In contrast, Logan County, has only one central business center, Sterling, and most of the county extends in the northeastern plains region of the state.  In this area, there is a reliance on fairs and public events to try to reach older adults of the town of Sterling and the steering committee, consisting of many volunteers took great care to map the outreach efforts to cover all parts of the town.  This community also created a “engagement thermometer” in the town square to measure and celebrate survey responses as they came in. Special efforts to reach Spanish-speaking older adults have been tested and the group is hosting its first Spanish-language focus group session in early October.   This is a new level of engagement and one that the CSU Regional Extension Team is willing to try to engage and build more awareness and trust between governmental systems and its residents. Huerfano and Las Animas Counties have their unique challenges with older adults and a culture of independent living.   In many communities in southern Colorado, elders who identify as Chicanos and/or of Spanish descent, pride themselves in living alone in their homes – where they have lived and thrived for decades. In places like Walsenburg, ‘meeting people where they are ‘ IS the only way to further engagement.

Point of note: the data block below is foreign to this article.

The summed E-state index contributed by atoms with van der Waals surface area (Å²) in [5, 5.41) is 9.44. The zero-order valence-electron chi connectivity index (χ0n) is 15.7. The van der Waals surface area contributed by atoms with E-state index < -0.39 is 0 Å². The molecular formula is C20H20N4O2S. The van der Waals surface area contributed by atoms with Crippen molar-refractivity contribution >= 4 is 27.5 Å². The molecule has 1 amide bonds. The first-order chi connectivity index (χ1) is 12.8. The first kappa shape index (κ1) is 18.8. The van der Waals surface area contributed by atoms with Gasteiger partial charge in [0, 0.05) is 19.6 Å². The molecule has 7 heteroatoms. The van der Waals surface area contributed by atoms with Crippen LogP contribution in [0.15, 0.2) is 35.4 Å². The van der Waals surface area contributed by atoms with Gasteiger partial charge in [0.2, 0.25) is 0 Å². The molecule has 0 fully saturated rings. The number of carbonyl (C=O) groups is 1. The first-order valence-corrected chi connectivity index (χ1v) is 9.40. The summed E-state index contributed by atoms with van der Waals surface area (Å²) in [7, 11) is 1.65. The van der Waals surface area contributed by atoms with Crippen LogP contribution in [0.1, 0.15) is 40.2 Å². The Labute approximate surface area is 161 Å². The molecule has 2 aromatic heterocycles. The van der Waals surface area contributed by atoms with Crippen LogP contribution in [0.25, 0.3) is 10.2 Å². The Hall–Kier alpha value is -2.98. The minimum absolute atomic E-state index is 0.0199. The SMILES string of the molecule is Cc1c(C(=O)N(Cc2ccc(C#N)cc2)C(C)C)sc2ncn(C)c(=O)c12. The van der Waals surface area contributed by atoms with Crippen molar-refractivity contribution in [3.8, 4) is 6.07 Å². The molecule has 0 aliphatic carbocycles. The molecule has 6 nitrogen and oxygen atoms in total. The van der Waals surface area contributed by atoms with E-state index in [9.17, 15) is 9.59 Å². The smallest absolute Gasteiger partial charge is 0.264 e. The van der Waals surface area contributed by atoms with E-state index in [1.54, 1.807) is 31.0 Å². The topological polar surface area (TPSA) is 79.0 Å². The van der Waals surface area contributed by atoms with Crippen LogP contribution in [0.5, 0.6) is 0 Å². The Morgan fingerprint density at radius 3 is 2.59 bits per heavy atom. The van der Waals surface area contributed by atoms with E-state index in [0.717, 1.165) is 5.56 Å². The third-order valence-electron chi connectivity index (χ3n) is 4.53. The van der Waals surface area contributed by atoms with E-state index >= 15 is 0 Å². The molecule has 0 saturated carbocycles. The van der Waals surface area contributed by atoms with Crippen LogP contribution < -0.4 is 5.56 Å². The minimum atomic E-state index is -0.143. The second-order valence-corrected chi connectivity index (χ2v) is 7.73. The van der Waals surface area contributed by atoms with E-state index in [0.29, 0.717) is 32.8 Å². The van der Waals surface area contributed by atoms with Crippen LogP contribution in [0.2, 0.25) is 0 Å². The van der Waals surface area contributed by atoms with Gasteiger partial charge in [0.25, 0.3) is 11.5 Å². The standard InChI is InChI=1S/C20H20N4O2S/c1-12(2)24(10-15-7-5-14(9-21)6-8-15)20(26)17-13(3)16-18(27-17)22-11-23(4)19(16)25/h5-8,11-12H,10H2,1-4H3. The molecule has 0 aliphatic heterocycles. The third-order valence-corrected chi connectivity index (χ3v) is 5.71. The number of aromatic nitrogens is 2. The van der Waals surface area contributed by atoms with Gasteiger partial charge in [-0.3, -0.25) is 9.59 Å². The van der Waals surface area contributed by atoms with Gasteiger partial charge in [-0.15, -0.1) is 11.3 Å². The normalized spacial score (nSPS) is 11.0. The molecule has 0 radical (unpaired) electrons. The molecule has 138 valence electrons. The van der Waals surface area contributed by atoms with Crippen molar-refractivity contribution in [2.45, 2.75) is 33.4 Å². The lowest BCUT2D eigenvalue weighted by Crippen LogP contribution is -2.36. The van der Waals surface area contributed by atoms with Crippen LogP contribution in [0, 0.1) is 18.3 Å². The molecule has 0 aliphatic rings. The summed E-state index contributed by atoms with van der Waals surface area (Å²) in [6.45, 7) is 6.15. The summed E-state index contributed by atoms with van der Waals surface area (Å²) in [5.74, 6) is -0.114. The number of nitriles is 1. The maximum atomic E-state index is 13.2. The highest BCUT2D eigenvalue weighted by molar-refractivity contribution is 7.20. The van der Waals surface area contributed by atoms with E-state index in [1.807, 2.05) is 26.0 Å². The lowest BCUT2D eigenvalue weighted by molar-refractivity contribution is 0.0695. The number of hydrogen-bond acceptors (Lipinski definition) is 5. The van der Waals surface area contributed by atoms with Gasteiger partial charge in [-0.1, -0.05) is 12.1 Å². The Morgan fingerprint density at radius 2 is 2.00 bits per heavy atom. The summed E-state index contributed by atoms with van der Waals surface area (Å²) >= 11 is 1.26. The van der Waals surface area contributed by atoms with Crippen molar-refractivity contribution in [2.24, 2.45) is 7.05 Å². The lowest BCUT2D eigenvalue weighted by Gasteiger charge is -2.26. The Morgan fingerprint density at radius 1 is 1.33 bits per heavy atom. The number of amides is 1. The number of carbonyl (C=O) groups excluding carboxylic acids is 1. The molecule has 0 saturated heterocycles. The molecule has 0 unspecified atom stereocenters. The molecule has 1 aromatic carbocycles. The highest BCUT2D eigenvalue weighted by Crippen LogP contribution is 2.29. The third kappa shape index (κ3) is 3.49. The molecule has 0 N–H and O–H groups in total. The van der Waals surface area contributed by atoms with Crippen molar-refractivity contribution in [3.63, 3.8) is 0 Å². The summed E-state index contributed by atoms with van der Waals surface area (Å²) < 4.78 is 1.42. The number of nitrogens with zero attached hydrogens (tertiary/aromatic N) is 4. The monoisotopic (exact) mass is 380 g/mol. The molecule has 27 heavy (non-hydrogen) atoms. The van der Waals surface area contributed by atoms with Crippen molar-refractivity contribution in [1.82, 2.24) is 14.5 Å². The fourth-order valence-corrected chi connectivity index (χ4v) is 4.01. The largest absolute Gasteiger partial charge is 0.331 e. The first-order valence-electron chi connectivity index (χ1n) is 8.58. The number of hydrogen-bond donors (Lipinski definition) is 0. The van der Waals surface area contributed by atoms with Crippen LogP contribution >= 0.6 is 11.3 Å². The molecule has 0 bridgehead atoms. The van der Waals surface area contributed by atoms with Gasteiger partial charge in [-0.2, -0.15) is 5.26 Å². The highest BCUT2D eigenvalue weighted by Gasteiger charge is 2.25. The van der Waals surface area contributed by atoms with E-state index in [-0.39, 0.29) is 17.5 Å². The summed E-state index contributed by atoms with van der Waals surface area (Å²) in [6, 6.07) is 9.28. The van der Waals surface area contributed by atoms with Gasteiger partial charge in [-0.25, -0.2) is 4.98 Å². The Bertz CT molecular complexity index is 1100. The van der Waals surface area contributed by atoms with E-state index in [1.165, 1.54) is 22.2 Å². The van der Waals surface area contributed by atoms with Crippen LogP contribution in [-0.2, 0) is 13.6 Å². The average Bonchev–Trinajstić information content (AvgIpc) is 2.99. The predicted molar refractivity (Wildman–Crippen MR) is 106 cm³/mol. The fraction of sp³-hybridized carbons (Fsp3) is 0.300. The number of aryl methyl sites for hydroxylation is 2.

Here are a couple of the common challenges observed in the counties.

  1. Bi-lingual communication – written and spoken

Most communities have used (or are using) a survey – print and on-line – to gain input from their community members.   Many of the counties focused efforts to Spanish-speaking residents and recognized early that surveys would need to be in English and Spanish, and the responses that were in Spanish would need to be translated for data recording as well.  Survey findings would also need to be available in Spanish and English.  Events need to have Spanish speaking volunteers and staff members to communicate and build trust with residents who prefer to communicate in Spanish. The issues are not uncommon or unique to any one county, but can be easily overlooked and not budgeted for when doing engagements of this nature.